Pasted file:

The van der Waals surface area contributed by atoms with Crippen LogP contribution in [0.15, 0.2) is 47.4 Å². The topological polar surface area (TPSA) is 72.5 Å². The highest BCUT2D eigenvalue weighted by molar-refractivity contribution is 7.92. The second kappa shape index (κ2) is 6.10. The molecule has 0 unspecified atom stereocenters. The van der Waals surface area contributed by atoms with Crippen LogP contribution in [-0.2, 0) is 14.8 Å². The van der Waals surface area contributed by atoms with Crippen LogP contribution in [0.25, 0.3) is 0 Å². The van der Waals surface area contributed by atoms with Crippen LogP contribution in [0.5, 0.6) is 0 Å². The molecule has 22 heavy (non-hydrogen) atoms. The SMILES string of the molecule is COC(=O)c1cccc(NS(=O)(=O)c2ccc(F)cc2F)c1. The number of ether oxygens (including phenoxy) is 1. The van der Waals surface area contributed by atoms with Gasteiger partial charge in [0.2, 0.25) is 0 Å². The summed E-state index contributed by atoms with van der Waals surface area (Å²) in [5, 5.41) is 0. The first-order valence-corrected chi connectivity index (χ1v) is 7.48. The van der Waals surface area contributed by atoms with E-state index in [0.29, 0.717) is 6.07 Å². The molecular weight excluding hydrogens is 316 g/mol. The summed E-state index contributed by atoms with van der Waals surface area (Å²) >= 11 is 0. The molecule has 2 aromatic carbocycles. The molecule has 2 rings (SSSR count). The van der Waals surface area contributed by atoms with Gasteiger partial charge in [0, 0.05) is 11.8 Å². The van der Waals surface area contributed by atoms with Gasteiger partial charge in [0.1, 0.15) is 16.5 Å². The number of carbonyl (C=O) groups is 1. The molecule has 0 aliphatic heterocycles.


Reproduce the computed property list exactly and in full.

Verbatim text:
The van der Waals surface area contributed by atoms with Crippen LogP contribution in [0.15, 0.2) is 47.4 Å². The topological polar surface area (TPSA) is 72.5 Å². The highest BCUT2D eigenvalue weighted by molar-refractivity contribution is 7.92. The second kappa shape index (κ2) is 6.10. The molecule has 0 unspecified atom stereocenters. The van der Waals surface area contributed by atoms with Crippen LogP contribution in [-0.2, 0) is 14.8 Å². The van der Waals surface area contributed by atoms with Crippen LogP contribution in [0.25, 0.3) is 0 Å². The van der Waals surface area contributed by atoms with Crippen LogP contribution in [0.5, 0.6) is 0 Å². The molecule has 22 heavy (non-hydrogen) atoms. The SMILES string of the molecule is COC(=O)c1cccc(NS(=O)(=O)c2ccc(F)cc2F)c1. The number of ether oxygens (including phenoxy) is 1. The van der Waals surface area contributed by atoms with Gasteiger partial charge in [0.2, 0.25) is 0 Å². The summed E-state index contributed by atoms with van der Waals surface area (Å²) in [5, 5.41) is 0. The first-order valence-corrected chi connectivity index (χ1v) is 7.48. The van der Waals surface area contributed by atoms with E-state index in [0.29, 0.717) is 6.07 Å². The molecular weight excluding hydrogens is 316 g/mol. The summed E-state index contributed by atoms with van der Waals surface area (Å²) >= 11 is 0. The molecule has 2 aromatic carbocycles. The molecule has 2 rings (SSSR count). The van der Waals surface area contributed by atoms with Gasteiger partial charge in [0, 0.05) is 11.8 Å². The van der Waals surface area contributed by atoms with Gasteiger partial charge in [0.1, 0.15) is 16.5 Å². The number of carbonyl (C=O) groups is 1. The molecule has 0 aliphatic heterocycles.